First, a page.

Since birth, Matthew Savage has marched to his own beat — but his parents never suspected where that would lead.
Now 9 years old, Matthew is an acclaimed jazz pianist who plays to sold-out crowds alongside veterans of the Boston area jazz scene.
What makes Matthew's success even more remarkable is that he is diagnosed with a form of autism — a condition that often forces a child into a world of his own, prone to traumas and an inability to communicate. Along with autism can also come a precocious ability to remember and to mimic things repetitively.
But Matthew also improvizes with extraordinary creativity in the classic tradition of jazz, and he has schooled himself intensively in the history of his musical heroes, including Thelonious Monk and Sonny Rollins.
When Music Was Painful
Ironically, in his earlier years Matthew couldn't stand the sound of music. The mere presence of it would send it him into a tantrum, a characteristic trait of autism. So the Savages sent Matthew to what is called auditory integration therapy, a technique used with many autistic children to desensitize their reactions to certain sound frequencies.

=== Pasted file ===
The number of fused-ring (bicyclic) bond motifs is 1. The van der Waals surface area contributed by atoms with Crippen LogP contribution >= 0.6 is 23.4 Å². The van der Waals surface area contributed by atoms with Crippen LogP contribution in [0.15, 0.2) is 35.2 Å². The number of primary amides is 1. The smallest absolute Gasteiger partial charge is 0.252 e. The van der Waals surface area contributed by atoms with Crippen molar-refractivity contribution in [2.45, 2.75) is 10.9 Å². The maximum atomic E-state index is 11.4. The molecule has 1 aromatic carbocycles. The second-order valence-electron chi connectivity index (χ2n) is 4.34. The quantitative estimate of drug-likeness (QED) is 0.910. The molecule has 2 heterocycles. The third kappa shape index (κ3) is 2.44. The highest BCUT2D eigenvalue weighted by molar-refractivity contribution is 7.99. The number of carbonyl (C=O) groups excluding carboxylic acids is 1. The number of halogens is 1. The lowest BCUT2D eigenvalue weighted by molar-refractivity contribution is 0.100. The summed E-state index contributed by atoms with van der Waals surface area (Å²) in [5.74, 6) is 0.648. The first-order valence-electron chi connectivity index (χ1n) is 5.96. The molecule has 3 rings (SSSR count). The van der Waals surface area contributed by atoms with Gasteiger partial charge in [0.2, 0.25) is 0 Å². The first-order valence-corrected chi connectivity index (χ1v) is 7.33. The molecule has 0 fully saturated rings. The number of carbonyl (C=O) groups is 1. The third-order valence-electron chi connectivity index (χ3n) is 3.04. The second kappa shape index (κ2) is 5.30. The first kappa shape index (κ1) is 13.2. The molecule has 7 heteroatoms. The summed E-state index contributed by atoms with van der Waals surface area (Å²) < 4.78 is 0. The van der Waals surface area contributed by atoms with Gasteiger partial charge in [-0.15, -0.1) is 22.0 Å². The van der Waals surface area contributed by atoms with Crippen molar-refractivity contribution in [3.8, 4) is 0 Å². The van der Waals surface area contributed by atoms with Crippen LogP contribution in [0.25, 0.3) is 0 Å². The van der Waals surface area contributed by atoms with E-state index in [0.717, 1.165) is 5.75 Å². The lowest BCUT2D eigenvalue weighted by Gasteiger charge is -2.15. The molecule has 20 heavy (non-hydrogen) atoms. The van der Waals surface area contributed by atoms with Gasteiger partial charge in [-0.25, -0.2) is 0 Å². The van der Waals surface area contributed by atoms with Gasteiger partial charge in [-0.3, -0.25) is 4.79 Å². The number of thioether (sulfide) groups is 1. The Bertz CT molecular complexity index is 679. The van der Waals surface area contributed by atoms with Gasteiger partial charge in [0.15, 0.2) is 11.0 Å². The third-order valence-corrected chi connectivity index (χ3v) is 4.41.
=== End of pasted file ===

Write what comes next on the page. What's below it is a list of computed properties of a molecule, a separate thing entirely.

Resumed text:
His parents devoted countless hours of therapy for Matthew — speech therapy, emotional therapy and teaching him to deal with the unexpected.
Matthew began to respond.
"All of a sudden the environment is sending him signals that he's hearing and seeing and smelling and understanding," says Matthew's dad, Larry. So we were breaking into his world, into his shell."
"And he was coming into ours," says his mother, Diane.
His parents believe that part of Matthew's talent stems from a condition that accompanies his autism called hyperlexia — an intense fixation on words and numbers that contributed to his ability to memorize books and, very quickly, read music. He began playing with a toy piano when he was about 6 1/2. His mother helped him transfer the information to the real piano, and an unexpected career took off from there.
Matthew has three CD's under a label that was formed by his parents to raise money for autism research.
Though his talent is a remarkable mystery, particularly for a 9-year-old, his experience with music is as simple and profound as it is for all musicians.
"I feel happy," he said. "I feel really involved in the music. I feel like I'm hanging on to the music.